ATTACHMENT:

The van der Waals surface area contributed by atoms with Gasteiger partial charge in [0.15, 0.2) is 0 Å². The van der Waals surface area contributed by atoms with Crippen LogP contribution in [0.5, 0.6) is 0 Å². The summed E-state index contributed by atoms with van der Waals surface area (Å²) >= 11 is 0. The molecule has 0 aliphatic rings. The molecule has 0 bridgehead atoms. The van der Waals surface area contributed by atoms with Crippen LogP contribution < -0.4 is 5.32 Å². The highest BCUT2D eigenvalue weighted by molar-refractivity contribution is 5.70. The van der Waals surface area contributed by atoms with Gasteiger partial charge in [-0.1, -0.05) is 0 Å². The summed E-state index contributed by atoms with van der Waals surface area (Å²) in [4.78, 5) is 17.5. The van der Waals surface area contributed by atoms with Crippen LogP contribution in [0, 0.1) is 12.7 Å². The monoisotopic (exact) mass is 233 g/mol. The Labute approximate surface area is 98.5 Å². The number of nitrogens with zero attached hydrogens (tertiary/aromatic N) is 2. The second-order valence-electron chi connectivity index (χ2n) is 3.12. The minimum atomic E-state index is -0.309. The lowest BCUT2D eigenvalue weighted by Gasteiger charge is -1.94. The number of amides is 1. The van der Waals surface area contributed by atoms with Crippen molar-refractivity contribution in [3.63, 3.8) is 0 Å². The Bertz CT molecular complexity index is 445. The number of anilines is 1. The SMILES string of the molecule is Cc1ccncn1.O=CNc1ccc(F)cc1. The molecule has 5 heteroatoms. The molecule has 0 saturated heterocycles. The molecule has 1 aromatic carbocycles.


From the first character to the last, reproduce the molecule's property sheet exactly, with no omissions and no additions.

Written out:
The van der Waals surface area contributed by atoms with Gasteiger partial charge in [0.15, 0.2) is 0 Å². The van der Waals surface area contributed by atoms with Crippen LogP contribution in [0.5, 0.6) is 0 Å². The summed E-state index contributed by atoms with van der Waals surface area (Å²) >= 11 is 0. The molecule has 0 aliphatic rings. The molecule has 0 bridgehead atoms. The van der Waals surface area contributed by atoms with Crippen LogP contribution < -0.4 is 5.32 Å². The highest BCUT2D eigenvalue weighted by molar-refractivity contribution is 5.70. The van der Waals surface area contributed by atoms with Gasteiger partial charge in [-0.1, -0.05) is 0 Å². The summed E-state index contributed by atoms with van der Waals surface area (Å²) in [4.78, 5) is 17.5. The van der Waals surface area contributed by atoms with Crippen LogP contribution in [0, 0.1) is 12.7 Å². The monoisotopic (exact) mass is 233 g/mol. The Labute approximate surface area is 98.5 Å². The number of nitrogens with zero attached hydrogens (tertiary/aromatic N) is 2. The second-order valence-electron chi connectivity index (χ2n) is 3.12. The minimum atomic E-state index is -0.309. The lowest BCUT2D eigenvalue weighted by Gasteiger charge is -1.94. The number of amides is 1. The van der Waals surface area contributed by atoms with Crippen molar-refractivity contribution in [3.63, 3.8) is 0 Å². The Bertz CT molecular complexity index is 445. The number of anilines is 1. The SMILES string of the molecule is Cc1ccncn1.O=CNc1ccc(F)cc1. The molecule has 5 heteroatoms. The molecule has 0 saturated heterocycles. The molecule has 1 aromatic carbocycles.